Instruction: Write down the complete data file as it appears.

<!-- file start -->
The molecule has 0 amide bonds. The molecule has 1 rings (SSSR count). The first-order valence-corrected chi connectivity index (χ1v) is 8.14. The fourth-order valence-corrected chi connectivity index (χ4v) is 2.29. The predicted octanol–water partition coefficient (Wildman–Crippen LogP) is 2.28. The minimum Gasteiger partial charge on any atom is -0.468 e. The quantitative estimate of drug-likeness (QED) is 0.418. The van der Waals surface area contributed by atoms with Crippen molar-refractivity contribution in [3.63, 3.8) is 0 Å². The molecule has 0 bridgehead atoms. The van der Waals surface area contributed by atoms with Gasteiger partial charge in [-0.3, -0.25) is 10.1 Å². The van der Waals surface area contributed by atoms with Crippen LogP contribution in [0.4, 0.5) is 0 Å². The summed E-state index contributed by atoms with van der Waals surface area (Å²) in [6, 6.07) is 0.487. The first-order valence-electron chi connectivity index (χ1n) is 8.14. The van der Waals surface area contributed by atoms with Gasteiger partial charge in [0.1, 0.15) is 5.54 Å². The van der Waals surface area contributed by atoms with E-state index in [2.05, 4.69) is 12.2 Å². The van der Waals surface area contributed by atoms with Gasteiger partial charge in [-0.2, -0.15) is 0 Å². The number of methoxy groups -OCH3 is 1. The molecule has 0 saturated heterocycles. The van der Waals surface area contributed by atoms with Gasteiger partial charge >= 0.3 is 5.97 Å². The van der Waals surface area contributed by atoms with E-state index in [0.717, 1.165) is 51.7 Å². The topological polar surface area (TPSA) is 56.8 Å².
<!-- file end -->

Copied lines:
The molecule has 0 amide bonds. The molecule has 1 rings (SSSR count). The first-order valence-corrected chi connectivity index (χ1v) is 8.14. The fourth-order valence-corrected chi connectivity index (χ4v) is 2.29. The predicted octanol–water partition coefficient (Wildman–Crippen LogP) is 2.28. The minimum Gasteiger partial charge on any atom is -0.468 e. The quantitative estimate of drug-likeness (QED) is 0.418. The van der Waals surface area contributed by atoms with Crippen molar-refractivity contribution in [3.63, 3.8) is 0 Å². The molecule has 0 bridgehead atoms. The van der Waals surface area contributed by atoms with Gasteiger partial charge in [-0.3, -0.25) is 10.1 Å². The van der Waals surface area contributed by atoms with Crippen LogP contribution in [0.4, 0.5) is 0 Å². The summed E-state index contributed by atoms with van der Waals surface area (Å²) in [6, 6.07) is 0.487. The first-order valence-electron chi connectivity index (χ1n) is 8.14. The van der Waals surface area contributed by atoms with Gasteiger partial charge in [0.1, 0.15) is 5.54 Å². The van der Waals surface area contributed by atoms with E-state index in [2.05, 4.69) is 12.2 Å². The van der Waals surface area contributed by atoms with Gasteiger partial charge in [-0.2, -0.15) is 0 Å². The number of methoxy groups -OCH3 is 1. The molecule has 0 saturated heterocycles. The van der Waals surface area contributed by atoms with Gasteiger partial charge >= 0.3 is 5.97 Å². The van der Waals surface area contributed by atoms with E-state index in [0.717, 1.165) is 51.7 Å². The topological polar surface area (TPSA) is 56.8 Å².